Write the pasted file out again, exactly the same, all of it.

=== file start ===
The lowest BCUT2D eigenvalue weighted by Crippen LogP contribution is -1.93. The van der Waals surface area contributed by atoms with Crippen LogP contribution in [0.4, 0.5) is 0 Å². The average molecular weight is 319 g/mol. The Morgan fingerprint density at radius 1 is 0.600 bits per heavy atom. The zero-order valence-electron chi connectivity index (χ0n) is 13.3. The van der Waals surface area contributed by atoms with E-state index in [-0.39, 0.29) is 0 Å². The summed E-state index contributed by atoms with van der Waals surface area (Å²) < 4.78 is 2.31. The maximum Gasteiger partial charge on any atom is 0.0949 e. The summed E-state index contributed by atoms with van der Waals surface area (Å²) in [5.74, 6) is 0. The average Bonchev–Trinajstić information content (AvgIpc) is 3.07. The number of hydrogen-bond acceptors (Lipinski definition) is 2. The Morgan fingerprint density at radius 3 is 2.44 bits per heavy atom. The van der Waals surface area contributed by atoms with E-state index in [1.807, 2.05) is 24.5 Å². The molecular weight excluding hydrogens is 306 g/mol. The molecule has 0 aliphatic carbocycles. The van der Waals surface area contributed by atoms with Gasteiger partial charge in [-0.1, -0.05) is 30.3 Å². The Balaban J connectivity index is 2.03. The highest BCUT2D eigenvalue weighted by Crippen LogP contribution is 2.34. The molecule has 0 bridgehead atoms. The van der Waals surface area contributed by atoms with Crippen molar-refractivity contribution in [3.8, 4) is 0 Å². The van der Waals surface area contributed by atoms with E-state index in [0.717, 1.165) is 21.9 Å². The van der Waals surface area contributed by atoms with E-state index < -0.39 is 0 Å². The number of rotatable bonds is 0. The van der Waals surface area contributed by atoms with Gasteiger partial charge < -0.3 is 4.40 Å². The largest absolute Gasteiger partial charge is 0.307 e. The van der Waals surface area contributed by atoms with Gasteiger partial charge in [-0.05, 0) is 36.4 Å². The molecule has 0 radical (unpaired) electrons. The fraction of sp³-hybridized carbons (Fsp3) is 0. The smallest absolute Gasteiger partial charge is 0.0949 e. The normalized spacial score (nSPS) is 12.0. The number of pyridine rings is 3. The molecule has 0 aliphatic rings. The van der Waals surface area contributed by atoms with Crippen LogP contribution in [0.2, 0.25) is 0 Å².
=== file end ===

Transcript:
The lowest BCUT2D eigenvalue weighted by Crippen LogP contribution is -1.93. The van der Waals surface area contributed by atoms with Crippen LogP contribution in [0.4, 0.5) is 0 Å². The average molecular weight is 319 g/mol. The Morgan fingerprint density at radius 1 is 0.600 bits per heavy atom. The zero-order valence-electron chi connectivity index (χ0n) is 13.3. The van der Waals surface area contributed by atoms with E-state index in [-0.39, 0.29) is 0 Å². The summed E-state index contributed by atoms with van der Waals surface area (Å²) < 4.78 is 2.31. The maximum Gasteiger partial charge on any atom is 0.0949 e. The summed E-state index contributed by atoms with van der Waals surface area (Å²) in [5.74, 6) is 0. The average Bonchev–Trinajstić information content (AvgIpc) is 3.07. The number of hydrogen-bond acceptors (Lipinski definition) is 2. The Morgan fingerprint density at radius 3 is 2.44 bits per heavy atom. The van der Waals surface area contributed by atoms with E-state index in [1.807, 2.05) is 24.5 Å². The molecular weight excluding hydrogens is 306 g/mol. The molecule has 0 aliphatic carbocycles. The van der Waals surface area contributed by atoms with Gasteiger partial charge in [-0.1, -0.05) is 30.3 Å². The Balaban J connectivity index is 2.03. The highest BCUT2D eigenvalue weighted by Crippen LogP contribution is 2.34. The molecule has 0 bridgehead atoms. The van der Waals surface area contributed by atoms with Crippen molar-refractivity contribution in [3.8, 4) is 0 Å². The van der Waals surface area contributed by atoms with E-state index in [0.717, 1.165) is 21.9 Å². The van der Waals surface area contributed by atoms with E-state index < -0.39 is 0 Å². The number of rotatable bonds is 0. The van der Waals surface area contributed by atoms with Gasteiger partial charge < -0.3 is 4.40 Å². The largest absolute Gasteiger partial charge is 0.307 e. The van der Waals surface area contributed by atoms with Gasteiger partial charge in [-0.05, 0) is 36.4 Å². The molecule has 0 radical (unpaired) electrons. The fraction of sp³-hybridized carbons (Fsp3) is 0. The smallest absolute Gasteiger partial charge is 0.0949 e. The normalized spacial score (nSPS) is 12.0. The number of pyridine rings is 3. The molecule has 0 aliphatic rings. The van der Waals surface area contributed by atoms with Crippen LogP contribution in [0.2, 0.25) is 0 Å².